19 papers will be published on 29th April 2005 in New Journal of Physics as part of a celebratory focus issue on 'Photoemission and Electronic Structure' edited by Franz Himpsel and Per-Olof Nilsson.


Story Source:

The above story is based on materials provided by Institute of Physics. Note: Materials may be edited for content and length.


Cite This Page:

Institute of Physics. "Photoemission 100 years after Einstein." ScienceDaily. ScienceDaily, 1 May 2005. <www.sciencedaily.com/releases/2005/04/050430222030.htm>.
Institute of Physics. (2005, May 1). Photoemission 100 years after Einstein. ScienceDaily. Retrieved April 24, 2014 from www.sciencedaily.com/releases/2005/04/050430222030.htm
Institute of Physics. "Photoemission 100 years after Einstein." ScienceDaily. www.sciencedaily.com/releases/2005/04/050430222030.htm (accessed April 24, 2014).

Share This



More Matter & Energy News

Thursday, April 24, 2014

Featured Research

from universities, journals, and other organizations


Featured Videos

from AP, Reuters, AFP, and other news services

Raw: Obama Plays Soccer With Japanese Robot

Raw: Obama Plays Soccer With Japanese Robot

AP (Apr. 24, 2014) President Obama briefly played soccer with a robot during his visit to Japan on Thursday. The President has been emphasizing technology along with security concerns during his visit. (April 24) Video provided by AP
Powered by NewsLook.com
Obama Encourages Japanese Student-Scientists

Obama Encourages Japanese Student-Scientists

AP (Apr. 24, 2014) President Obama spoke with student innovators in Japan and urged them to take part in increased opportunities for student exchanges with the US. (April 24) Video provided by AP
Powered by NewsLook.com
UN Joint Mission Starts Removing Landmines in Cyprus

UN Joint Mission Starts Removing Landmines in Cyprus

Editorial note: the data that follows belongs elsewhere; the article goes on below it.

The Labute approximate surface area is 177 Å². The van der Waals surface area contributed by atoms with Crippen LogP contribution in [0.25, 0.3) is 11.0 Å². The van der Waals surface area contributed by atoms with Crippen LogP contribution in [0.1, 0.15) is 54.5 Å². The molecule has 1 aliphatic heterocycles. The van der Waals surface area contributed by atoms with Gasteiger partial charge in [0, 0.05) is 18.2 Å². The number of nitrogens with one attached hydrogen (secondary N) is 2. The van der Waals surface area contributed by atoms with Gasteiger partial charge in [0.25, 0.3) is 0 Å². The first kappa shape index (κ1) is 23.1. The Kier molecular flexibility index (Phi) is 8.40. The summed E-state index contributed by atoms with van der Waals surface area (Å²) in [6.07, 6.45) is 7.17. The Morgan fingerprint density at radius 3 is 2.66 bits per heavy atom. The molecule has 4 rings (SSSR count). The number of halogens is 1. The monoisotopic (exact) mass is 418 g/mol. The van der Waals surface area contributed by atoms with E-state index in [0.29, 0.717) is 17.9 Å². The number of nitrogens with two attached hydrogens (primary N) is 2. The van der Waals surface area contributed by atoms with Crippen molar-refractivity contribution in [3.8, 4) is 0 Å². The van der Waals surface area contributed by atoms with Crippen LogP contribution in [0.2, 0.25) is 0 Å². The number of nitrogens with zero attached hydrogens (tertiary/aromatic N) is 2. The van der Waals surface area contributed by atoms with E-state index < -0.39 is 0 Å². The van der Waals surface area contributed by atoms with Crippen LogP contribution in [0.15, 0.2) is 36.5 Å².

AFP (Apr. 23, 2014) The UN mission in Cyprus (UNFICYP) led a mine clearance demonstration on Wednesday in the UN-controlled buffer zone where demining operations are being conducted near the Cypriot village of Mammari. Duration: 01:00 Video provided by AFP
Powered by NewsLook.com
Air Force: $4.2B Saved from Grounding A-10s

Air Force: $4.2B Saved from Grounding A-10s

AP (Apr. 23, 2014) Speaking about the future of the United States Air Force, Chief of Staff Gen. Mark Welsh says the choice to divest the A-10 fleet was logical and least impactful. (April 23) Video provided by AP
Powered by NewsLook.com

Search ScienceDaily

Number of stories in archives: 140,361

Find with keyword(s):
Enter a keyword or phrase to search ScienceDaily for related topics and research stories.

Save/Print:
Share:

Breaking News:
from the past week

In Other News

... from NewsDaily.com

Science News

Health News

Environment News

Technology News



Save/Print:
Share:

Free Subscriptions


Get the latest science news with ScienceDaily's free email newsletters, updated daily and weekly. Or view hourly updated newsfeeds in your RSS reader:

Get Social & Mobile


Keep up to date with the latest news from ScienceDaily via social networks and mobile apps:

Have Feedback?


Tell us what you think of ScienceDaily -- we welcome both positive and negative comments. Have any problems using the site? Questions?
Mobile: iPhone Android Web
Follow: Facebook Twitter Google+
Subscribe: RSS Feeds Email Newsletters
Latest Headlines Health & Medicine Mind & Brain Space & Time Matter & Energy Computers & Math Plants & Animals Earth & Climate Fossils & Ruins